Girls Guns and Glory Bravely Tackle a Bunch of Hank Williams Classics
Why on earth would you want to do a whole album of Hank Williams covers? What could you possibly add to those iconic songs that could be better than the originals? OK, maybe you could completely reinvent them like Bryin Dall and Derek Rush did on their absolutely chilling Deconstructing Hank, transposing everything into a minor key and adding a layer of sepulchral atmospherics on top.
Or you could rip the hell out of them like George Thorogood did back when he was actually good. Girls Guns and Glory bravely tackle the challenge of amping up the songs while hanging onto a retro sensibility on their new album of Hank covers, most of which is streaming online. And it’s a rousing and improbable success. The Boston band recorded it on New Year’s Eve and New Year’s Day at hometown venue the Lizard Lounge in tribute to the last two shows he never got to play (he died in the back of that white Cadillac on January 1, 1953). The four-piece group – frontman Ward Hayden on guitar, Chris Hersch on lead guitar and banjo, Paul Dilley on bass and piano and Josh Kiggans on drums – are currently on East Coast tour, and would almost assuredly be making at stop at Rodeo Bar if it was still open. This time around they’ll be at the big room at the Rockwood on Feb 26 at 8 PM – kind of sad to see how the Rodeo scene has been dispersed, hasn’t it?
Most of the songs are pretty obvious choices, and they’re more bittersweet than sad. Hersch is the star of the show here: he spices Moanin’ the Blues with a nimble Chuck Berry-style solo as Hayden alternates between a high lonesome wail and a more exuberant bar-band delivery. Likewise, Hersch’s keening slide work soars over fiddler Jason Anick’s spare, oldschool lines on Hey Good Lookin. And an unexpected rampage down the fretboard steals the show from Miss Tess and Della Mae‘s Celia Woodsmith, who add exuberant harmonies on an otherwise straight-ahead take of Move It on Over. They do the same a bit later, on My Bucket’s Got a Hole in It.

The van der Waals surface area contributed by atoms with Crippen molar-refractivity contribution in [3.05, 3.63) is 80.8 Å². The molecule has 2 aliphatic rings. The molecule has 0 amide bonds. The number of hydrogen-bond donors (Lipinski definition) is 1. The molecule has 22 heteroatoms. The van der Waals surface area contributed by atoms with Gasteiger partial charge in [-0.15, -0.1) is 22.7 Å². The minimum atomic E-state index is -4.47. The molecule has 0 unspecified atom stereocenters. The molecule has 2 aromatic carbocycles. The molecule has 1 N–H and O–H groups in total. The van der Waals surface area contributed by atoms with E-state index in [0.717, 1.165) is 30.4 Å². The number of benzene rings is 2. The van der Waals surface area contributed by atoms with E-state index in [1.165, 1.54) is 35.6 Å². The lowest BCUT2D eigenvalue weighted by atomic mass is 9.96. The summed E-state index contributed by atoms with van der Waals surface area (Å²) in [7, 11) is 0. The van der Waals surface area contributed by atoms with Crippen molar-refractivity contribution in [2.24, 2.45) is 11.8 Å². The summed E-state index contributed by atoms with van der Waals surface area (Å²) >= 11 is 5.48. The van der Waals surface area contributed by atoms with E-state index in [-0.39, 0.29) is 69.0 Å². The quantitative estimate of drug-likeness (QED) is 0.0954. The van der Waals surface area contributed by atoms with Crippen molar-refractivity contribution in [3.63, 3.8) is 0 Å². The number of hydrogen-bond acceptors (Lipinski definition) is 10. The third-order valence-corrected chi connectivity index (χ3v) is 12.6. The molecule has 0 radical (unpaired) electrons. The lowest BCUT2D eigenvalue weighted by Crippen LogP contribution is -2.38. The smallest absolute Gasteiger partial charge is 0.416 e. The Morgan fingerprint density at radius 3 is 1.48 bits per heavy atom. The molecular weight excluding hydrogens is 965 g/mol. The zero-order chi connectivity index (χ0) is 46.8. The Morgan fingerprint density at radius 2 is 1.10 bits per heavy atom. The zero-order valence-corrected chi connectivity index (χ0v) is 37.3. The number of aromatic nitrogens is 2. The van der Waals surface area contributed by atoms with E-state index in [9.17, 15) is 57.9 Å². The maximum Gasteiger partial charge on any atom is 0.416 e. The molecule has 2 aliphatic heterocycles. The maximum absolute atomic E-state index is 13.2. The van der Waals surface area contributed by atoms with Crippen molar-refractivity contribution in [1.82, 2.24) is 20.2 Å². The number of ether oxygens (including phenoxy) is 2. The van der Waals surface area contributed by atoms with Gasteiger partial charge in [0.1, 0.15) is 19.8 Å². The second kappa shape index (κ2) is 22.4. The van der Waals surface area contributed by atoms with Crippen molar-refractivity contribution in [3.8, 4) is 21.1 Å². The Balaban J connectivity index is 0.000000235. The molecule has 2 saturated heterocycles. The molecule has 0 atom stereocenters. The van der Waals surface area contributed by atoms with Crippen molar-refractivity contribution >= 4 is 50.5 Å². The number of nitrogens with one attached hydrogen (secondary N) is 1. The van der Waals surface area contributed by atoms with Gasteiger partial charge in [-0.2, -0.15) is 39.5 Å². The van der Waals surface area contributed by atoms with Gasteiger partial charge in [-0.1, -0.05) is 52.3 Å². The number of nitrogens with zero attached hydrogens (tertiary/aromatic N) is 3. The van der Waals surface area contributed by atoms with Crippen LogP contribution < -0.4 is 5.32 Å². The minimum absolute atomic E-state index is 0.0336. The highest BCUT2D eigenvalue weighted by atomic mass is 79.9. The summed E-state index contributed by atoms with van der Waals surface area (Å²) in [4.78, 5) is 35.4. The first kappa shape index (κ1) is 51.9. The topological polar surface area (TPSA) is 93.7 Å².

The two Americana songstresses also lend their voices to a steady, wistful take of Your Cheatin’ Heart, then the band gives So Lonesome I Could Cry an almost stalking, swaying, suspenseful groove. Honkytonk Blues is yet another showcase for Hersch’s uncanny ability to impersonate a pedal steel.
Rockin’ Chair Money is an unexpected choice, and a good one: the hypnotic, jangly, resonant sway absolutely nails Hank’s understated desperation. Anick’s wild spiraling on I Saw the Light is arguably the album’s most exhilarating moment. There’s also a more-or-less obligatory version of Jambalaya; a liquored-up take of Dear John where everybody gamely takes a turn on vocals despite there being no mic in back with the drums; and a stark, vividly elegaic bonus version of Old Log Train with Lake Street Dive’s Mike Calabrese on bass.